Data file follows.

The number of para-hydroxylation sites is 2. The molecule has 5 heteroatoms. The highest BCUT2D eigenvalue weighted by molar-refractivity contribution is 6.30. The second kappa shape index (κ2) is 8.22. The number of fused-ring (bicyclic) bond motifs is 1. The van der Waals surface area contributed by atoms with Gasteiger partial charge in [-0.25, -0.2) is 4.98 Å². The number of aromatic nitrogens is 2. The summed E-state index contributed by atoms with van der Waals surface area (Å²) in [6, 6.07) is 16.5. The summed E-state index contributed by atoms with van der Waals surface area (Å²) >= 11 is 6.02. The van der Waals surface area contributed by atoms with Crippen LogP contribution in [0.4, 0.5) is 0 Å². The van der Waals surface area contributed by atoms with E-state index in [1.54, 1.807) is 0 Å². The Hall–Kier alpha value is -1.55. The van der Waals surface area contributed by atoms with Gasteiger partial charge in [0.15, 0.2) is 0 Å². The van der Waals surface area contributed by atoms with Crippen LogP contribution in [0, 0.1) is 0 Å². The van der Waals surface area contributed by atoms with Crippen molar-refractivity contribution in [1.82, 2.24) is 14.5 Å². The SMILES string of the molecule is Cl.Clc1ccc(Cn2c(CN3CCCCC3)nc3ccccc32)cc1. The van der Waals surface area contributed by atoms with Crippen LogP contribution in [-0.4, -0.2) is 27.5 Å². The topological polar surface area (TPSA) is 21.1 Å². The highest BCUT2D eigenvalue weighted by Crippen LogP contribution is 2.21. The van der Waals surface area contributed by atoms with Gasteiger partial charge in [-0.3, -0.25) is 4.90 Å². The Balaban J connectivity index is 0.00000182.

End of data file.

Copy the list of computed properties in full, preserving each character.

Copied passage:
The number of para-hydroxylation sites is 2. The molecule has 5 heteroatoms. The highest BCUT2D eigenvalue weighted by molar-refractivity contribution is 6.30. The second kappa shape index (κ2) is 8.22. The number of fused-ring (bicyclic) bond motifs is 1. The van der Waals surface area contributed by atoms with Gasteiger partial charge in [-0.25, -0.2) is 4.98 Å². The number of aromatic nitrogens is 2. The summed E-state index contributed by atoms with van der Waals surface area (Å²) in [6, 6.07) is 16.5. The summed E-state index contributed by atoms with van der Waals surface area (Å²) >= 11 is 6.02. The van der Waals surface area contributed by atoms with Crippen LogP contribution in [0.4, 0.5) is 0 Å². The van der Waals surface area contributed by atoms with E-state index in [1.54, 1.807) is 0 Å². The Hall–Kier alpha value is -1.55. The van der Waals surface area contributed by atoms with Gasteiger partial charge in [0.15, 0.2) is 0 Å². The van der Waals surface area contributed by atoms with Crippen LogP contribution in [0, 0.1) is 0 Å². The van der Waals surface area contributed by atoms with Crippen molar-refractivity contribution in [1.82, 2.24) is 14.5 Å². The SMILES string of the molecule is Cl.Clc1ccc(Cn2c(CN3CCCCC3)nc3ccccc32)cc1. The van der Waals surface area contributed by atoms with Crippen LogP contribution in [-0.4, -0.2) is 27.5 Å². The topological polar surface area (TPSA) is 21.1 Å². The highest BCUT2D eigenvalue weighted by Crippen LogP contribution is 2.21. The van der Waals surface area contributed by atoms with Gasteiger partial charge in [-0.3, -0.25) is 4.90 Å². The Balaban J connectivity index is 0.00000182.